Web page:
Nouilles de Lan Zhou is a restaurant that does one thing and one thing perfectly: clear, aromatic beef broth served with hand-pulled noodles, thinly-sliced beef, green onion, white radish and cilantro. The restaurant offers a handful of small appetizers, like cucumbers marinated in spicy peanut sauce, but everyone in the restaurant is there for the same reason: Lan Zhou-style lamian beef soup.
The place is dinner and a show without any pretense: the first thing you see when you walk in is a man expertly twirling and spinning a block of dough into noodles in a few short seconds. Lan Zhou pulled noodles are the emblematic dish of the Lan Zhou region of the Gansu province of northwestern China. There are records of noodles being made this way dating back 500 years, and after tasting them, it’s no shock that it’s a food tradition that has endured.
You can pick the thickness of the noodles in your bowl- from angel-hair fine to udon-thick or flat and an inch wide. The restaurant seats about 30, and it’s absurdly shaped: most of the seating is on an overhang above some escalators that go down to a grocery store. This odd setup just adds to the experience: no one is here for anything but the food.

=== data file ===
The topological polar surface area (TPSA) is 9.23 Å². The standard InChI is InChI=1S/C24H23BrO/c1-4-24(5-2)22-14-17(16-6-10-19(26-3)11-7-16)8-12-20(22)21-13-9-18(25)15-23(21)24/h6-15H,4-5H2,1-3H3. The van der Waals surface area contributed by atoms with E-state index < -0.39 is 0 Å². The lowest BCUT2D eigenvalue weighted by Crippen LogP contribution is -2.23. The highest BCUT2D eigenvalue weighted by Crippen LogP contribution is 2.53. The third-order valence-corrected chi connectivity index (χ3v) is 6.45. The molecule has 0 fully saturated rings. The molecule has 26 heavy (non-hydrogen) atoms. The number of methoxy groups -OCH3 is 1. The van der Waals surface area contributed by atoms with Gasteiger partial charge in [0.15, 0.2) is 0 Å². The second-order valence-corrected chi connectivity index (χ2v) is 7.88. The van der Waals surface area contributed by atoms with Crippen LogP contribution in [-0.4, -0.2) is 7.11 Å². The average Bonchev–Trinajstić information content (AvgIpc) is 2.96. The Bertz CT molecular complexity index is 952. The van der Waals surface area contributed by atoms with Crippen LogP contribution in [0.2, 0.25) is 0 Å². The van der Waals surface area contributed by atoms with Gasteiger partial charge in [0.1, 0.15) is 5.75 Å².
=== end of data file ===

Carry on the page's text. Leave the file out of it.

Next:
The price is most certainly right at Nouilles de Lan Zhou: the “small” size- which was impossible to finish, even for a diner with an always-hefty appetite – was only $6.99. The medium is just huge.
Upon being seated, we were presented with a menu, which was basically just a diagram of the noodle sizes available and whether or not we wanted spicy. We wanted spicy. Within three minutes we had our cucumber appetizer, and within five we had our steaming bowls of soup.
The broth is wonderfully beefy and is right on point with seasoning. A little vinegar and extra chili oil, available on every table, were excellent finishing touches. The noodles are perfect: chewy and fresh, you can taste that they’ve been made in the last few minutes and thrown into the broth. The thinly-sliced beef falls apart in your mouth like brisket with little ribbons of flavourful fat running through it. The greenery adds brightness and crunch, and the chili oil packs a smoky punch.
Bottom line, fresh noodles kick packaged noodles’ ass, and with such divine accompaniments as the broth and the meat, this is no ordinary bowl of soup.1006 Rue Saint-Laurent
Accepts cash & debit
Open 7 days a week, 9am-9pm Sunday through Monday, 9am-10pm Friday & Saturday.